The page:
Wine

Food Description




Aphrodite is the second wine in the Two Hands Flagship line up. The other two in the trio, the Ares and Aerope, are varietal Shiraz and Grenache, whereas this represents the very best Barossa Valley Cabernet Sauvignon that this hands-on boutique producer is able to craft. It is sourced from a mature single vineyard on Radford Road in the Greenock sub district.

There are a countless number of red grape varieties in the world, some able to make wine, others best suited for the Welch's factory. Right now, the world wine market focuses on about 40 – 50 different red wine grape varieties, the most widely recognized and used listed below.

What differentiates red wine from white is first, the skin color of the grape, and second, the amount if time the grape juice has with its skins. After picking, red grapes are put into tanks or barrels where they marinate with their skins for a bit, absorbing the pigments and other aspects of the skin (think tannins). This is how red wine gets its red color. The exact color, which can range from light red to almost purple, depends on both the color of the particular grape skin and the amount of time it sits with the skins. Remember, the inside of almost all grapes is a light, golden color – it's the skins that have the pigment. For example, much of Champagne is made from Pinot Noir and/or Pinot Meunier, both red grapes. Yet because it spends so little time on its skins, the color of the Champagne is often white.

The list below is roughly organized from lighter-bodied to fuller-bodied, lower tannins to higher tannins and light color to deeper color – but note that this is not an "always" list, just a general guideline. Remember, European and old-world countries tend to label their wine by region, while new world wine is most often labeled with grape variety.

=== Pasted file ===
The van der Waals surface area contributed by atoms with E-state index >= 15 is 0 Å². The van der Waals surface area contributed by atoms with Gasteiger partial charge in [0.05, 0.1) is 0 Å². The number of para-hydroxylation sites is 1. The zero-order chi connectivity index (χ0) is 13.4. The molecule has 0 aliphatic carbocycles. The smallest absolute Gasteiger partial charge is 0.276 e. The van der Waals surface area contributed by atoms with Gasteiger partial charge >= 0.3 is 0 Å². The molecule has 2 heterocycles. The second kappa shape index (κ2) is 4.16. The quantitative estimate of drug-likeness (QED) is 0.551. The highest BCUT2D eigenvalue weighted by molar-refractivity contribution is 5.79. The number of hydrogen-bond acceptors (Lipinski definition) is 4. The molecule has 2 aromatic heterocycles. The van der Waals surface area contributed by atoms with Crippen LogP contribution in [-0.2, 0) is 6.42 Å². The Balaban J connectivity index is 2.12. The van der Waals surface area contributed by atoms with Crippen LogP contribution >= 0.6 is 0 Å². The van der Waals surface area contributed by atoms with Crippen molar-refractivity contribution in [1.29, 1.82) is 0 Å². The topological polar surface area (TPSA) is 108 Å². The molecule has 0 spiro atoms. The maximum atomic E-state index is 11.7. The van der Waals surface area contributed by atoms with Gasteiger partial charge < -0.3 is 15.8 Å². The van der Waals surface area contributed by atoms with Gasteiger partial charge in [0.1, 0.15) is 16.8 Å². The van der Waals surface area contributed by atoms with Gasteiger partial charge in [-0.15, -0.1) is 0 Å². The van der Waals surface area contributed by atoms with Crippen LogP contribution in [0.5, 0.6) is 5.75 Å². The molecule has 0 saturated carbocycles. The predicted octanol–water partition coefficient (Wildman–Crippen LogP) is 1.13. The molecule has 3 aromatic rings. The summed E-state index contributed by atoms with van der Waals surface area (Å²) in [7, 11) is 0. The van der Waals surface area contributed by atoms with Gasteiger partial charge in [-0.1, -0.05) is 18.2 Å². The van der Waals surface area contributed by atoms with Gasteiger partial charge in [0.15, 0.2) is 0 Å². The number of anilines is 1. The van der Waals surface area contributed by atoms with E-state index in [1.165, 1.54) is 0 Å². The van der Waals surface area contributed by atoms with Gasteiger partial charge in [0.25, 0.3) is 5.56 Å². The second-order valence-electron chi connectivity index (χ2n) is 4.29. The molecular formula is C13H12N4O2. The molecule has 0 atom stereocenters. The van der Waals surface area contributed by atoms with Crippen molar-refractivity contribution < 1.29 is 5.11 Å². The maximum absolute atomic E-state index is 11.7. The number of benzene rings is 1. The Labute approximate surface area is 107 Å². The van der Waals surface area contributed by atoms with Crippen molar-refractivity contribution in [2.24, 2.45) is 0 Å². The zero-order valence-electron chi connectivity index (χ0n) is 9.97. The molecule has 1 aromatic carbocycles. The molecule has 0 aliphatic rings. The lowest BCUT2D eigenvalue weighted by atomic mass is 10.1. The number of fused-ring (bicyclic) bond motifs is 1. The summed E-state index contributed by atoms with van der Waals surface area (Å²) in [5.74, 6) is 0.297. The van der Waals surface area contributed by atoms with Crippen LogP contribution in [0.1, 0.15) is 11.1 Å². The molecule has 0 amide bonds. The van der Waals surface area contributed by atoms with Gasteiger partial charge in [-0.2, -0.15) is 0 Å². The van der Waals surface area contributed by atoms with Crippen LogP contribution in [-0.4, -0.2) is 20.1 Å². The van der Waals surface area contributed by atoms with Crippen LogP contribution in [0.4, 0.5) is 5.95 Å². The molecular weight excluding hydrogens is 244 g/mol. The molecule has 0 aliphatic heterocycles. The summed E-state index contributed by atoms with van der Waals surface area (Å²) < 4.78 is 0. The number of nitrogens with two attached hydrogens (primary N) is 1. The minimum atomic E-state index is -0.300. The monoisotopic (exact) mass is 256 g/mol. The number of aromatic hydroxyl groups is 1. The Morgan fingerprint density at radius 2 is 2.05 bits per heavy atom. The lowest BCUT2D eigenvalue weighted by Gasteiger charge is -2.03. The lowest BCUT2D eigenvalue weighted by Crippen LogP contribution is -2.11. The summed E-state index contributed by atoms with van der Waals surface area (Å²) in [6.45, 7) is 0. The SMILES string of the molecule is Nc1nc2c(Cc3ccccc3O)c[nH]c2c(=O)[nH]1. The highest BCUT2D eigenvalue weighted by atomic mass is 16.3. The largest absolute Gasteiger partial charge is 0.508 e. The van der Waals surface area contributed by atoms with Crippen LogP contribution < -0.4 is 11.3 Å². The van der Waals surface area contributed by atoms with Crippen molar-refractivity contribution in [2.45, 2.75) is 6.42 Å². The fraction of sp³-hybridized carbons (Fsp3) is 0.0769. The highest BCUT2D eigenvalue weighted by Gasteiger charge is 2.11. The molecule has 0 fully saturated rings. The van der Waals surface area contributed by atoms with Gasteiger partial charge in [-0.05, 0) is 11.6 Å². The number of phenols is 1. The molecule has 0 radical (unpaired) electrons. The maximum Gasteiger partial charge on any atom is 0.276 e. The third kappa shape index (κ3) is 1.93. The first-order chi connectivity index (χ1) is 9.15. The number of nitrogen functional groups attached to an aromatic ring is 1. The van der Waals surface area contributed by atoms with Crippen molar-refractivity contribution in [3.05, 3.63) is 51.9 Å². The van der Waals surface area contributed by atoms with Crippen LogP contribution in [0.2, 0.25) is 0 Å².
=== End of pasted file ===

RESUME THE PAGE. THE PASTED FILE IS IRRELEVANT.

The floor of the court had not been doomed to sterility by a stone pavement, but on the contrary, it burst with fertility, as behooves Aphrodite: fruit trees with verdant foliage rose to prodigious heights, their limbs weaving a lofty vault. The myrtle, beloved by the goddess, reached up its berry-laden branches no less than the other trees which so gracefully stretched out. They never know foliage grown old, their boughs always being thick with leaves. To tell the truth, you can notice among them some infertile trees, but they have beauty as their fruit. Such were the cypress and the planes which towered to the heavens, as well as the tree of Daphnis, who once fled Aphrodite but now has come here to seek refuge. Ivies entwine themselves lovingly around each of these trees. Heavy clusters of grapes hang from the gnarled vines: indeed, Aphrodite is only more attractive when united with Bacchus; their pleasures are sweeter for being mixed together. Apart, they have less spice. Under the welcome shade of the boughs, comfortable beds await the celebrants— actually the better people of the town only rarely frequent these green halls, but the common crowds jostle there on festive days, to yield publicly to the joys of love.